Managing Difficult Employees

Poster seen at Netflix: “No room for brilliant jerks.”

 We can all be a pain in the neck to others at times. As the old ditty says;

Everyone is strange

Save me and you.

And sometimes I think

You strange too

However, if you are managing certain individuals that regularly demonstrate behaviors that are hostile, negative, passive aggressive, or overly agreeable but don’t deliver and these behaviors

o    Rub everyone the wrong way

o    Sabotage effective collaboration

o    Derail projects

Then the tough part of leadership requires that you take charge of the situation by finding out what is going on and intervene so that the disruptive behaviors stop.

 Leaders – Facilitators of Change

As a leader your job is to deliver results. So when people are behaving badly you don’t have to become a psychoanalyst and dig into their emotional lives. Your role is to point them to resources that will help change their behavior. However, first you have to get a read on whether this is a chronic or acute behavior that requires change.

Acute, sudden, and temporary changes

A person may be going through a difficult family situation, feeling demoralized after a recent reduction in the workforce, or angry about not being promoted. As a result their behavior may have become difficult and disruptive to their performance.

Response

1.   Listen empathically to a person’s situation without intrusive probing. This goes a long way towards them trusting you with what going on in their lives. Stop at that point – don’t try to fix their personal situation. That is NOT your role.

2.   Talk about the change in their performance by referring to specific behaviors that have been observed repeatedly (e.g. “You have been snapping a fellow team members of late, what’s going on?”).

3.   Discuss resources they may need like the employee assistance program for counseling, personal time off to take careof a family crisis, or having a colleague help them with the workload.

4.   Reaffirm that you are supporting them through this and that you commitment to their personal and career goals have not changed.

5.   Together, define what the most productive behavior looks like.

That was the EASY SITUATION. Now the tough nuts (no pun intended) you may have to crack.

Chronic, persistent, and personality based behaviors.

The person who is persistently difficult has been that way for a long time. Their disruptive behaviors are part of the fabric of their personality. You may have tolerated their behavior up to now because they are star contributors. However, as a result of their behavior, their team’s productivity has taken a dive. What do you do?

1.   Start with their most cherished goals. If the leader with difficult behavior wants to be promoted to a more senior executive position that requires excellent team and collaborative skills, leverage that fact by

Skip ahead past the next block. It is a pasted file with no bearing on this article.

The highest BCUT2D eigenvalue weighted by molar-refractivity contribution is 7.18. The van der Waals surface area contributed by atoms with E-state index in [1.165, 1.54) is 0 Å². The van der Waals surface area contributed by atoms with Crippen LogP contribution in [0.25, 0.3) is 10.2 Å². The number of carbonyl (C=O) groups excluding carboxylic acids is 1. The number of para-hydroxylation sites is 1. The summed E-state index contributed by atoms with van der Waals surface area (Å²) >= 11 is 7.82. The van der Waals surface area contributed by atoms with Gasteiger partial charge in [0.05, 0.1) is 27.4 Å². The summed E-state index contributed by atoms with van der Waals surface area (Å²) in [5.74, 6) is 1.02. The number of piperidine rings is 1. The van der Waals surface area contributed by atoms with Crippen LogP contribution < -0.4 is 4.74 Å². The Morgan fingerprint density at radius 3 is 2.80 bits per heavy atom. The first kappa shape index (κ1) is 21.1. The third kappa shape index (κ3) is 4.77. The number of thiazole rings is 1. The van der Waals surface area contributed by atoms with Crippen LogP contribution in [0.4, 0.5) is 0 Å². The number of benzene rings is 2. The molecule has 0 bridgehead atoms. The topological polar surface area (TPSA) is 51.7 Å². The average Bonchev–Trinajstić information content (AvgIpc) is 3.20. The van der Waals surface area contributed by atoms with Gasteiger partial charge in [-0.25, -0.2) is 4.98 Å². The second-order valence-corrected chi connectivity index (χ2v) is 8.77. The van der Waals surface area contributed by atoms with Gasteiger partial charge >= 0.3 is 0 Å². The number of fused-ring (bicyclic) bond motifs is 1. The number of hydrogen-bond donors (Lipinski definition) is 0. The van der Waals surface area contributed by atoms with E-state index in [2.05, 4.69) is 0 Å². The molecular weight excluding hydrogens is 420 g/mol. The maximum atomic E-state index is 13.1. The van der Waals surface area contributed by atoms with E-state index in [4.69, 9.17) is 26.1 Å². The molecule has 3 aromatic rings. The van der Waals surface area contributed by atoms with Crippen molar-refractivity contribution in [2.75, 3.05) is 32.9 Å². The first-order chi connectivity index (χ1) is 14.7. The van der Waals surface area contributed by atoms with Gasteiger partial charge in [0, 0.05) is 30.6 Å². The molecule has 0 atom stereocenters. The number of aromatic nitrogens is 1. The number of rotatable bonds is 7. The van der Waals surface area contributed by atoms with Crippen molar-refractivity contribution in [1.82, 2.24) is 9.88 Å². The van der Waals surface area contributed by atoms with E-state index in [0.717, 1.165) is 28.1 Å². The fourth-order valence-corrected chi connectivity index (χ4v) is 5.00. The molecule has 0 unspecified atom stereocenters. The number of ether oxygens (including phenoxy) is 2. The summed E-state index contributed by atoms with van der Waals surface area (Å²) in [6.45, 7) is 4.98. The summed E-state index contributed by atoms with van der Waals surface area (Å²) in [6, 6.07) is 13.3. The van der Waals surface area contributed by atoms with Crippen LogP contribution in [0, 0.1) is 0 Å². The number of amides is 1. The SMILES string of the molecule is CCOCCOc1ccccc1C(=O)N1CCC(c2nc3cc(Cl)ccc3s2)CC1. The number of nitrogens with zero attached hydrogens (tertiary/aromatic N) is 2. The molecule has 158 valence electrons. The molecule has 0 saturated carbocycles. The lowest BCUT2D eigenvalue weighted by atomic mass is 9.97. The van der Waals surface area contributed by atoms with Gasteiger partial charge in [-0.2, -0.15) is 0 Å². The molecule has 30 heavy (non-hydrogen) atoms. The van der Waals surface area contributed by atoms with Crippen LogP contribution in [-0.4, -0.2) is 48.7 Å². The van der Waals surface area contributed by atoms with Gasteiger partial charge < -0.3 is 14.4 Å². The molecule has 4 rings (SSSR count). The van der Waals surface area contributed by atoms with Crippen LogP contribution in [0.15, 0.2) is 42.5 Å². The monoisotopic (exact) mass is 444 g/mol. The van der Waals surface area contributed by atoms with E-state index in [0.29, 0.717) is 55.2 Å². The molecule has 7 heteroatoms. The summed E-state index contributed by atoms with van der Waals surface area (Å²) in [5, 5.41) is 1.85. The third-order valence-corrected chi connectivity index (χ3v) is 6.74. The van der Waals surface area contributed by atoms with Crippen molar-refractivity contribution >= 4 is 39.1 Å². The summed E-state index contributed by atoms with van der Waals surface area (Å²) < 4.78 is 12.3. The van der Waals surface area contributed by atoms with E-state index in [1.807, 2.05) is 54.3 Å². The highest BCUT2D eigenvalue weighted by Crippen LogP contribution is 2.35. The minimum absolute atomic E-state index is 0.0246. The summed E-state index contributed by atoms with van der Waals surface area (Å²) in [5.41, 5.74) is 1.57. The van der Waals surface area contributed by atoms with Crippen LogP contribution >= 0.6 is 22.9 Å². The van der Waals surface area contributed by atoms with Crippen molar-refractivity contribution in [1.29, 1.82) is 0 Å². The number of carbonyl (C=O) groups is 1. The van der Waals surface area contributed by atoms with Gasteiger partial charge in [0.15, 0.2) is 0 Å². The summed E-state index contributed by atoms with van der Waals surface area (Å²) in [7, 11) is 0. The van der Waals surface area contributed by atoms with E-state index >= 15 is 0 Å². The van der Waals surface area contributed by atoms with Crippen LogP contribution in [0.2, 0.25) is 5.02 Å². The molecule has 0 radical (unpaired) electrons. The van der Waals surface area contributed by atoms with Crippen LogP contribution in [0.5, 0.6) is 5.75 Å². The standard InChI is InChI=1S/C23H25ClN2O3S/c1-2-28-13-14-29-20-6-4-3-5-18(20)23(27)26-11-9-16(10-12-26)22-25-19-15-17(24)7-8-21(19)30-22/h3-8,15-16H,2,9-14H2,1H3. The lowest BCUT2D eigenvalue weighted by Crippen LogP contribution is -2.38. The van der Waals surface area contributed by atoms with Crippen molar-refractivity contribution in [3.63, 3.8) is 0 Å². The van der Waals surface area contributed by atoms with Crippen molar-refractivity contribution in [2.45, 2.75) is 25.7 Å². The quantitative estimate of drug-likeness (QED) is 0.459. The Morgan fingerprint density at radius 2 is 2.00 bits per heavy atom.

2.   Doing a reality test on the negative consequences of their behavior. For instance, the leader may be very critical and dismissive with his reports. This factor may have come up in previous performance evaluations. Give them specific feedback on their behavior.

3.   Raise the stakes on them. In the case of the executive it would be “Change you attitude/behavior or you will not get the promotion”.

4.   Offer them resources to help them change. It is at this point in the interview when many managers offer a person executive coaching. However, it must not be billed as a punishment for their behavior but as a resource to help them achieve their most cherished goals.

5.   Indicate ways you will measure success and a timeline for review. Holding a person accountable for specific changes is one of the most powerful tools in seeking behavior change. Schedule follow-up meetings to review their progress.

That gets back to the old joke

“How many psychologists does it take to change a light bulb?”

Answer. “One. But the light bulb must want to change”.

People can make dramatic changes when they are deeply motivated, have the right managerial intervention, and are provided with the most appropriate resources.

 Question

As a leader, what are some of the most difficult behavioral changes have you required of others and what did you do to ensure success?

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About cedricj

I am a licensed psychologist and management consultant and have always been intrigued by how leaders can inspire people in their organizations. The bottom line is that people are not always motivated by material rewards, the use of the carrot or the stick, fear and intimidation,and command and control, Five human needs inspire and drive us. Kristine S MacKain, Ph.D and myself describe these inspirational forces in our book "What Inspirational Leaders Do" (Kindle 2008)
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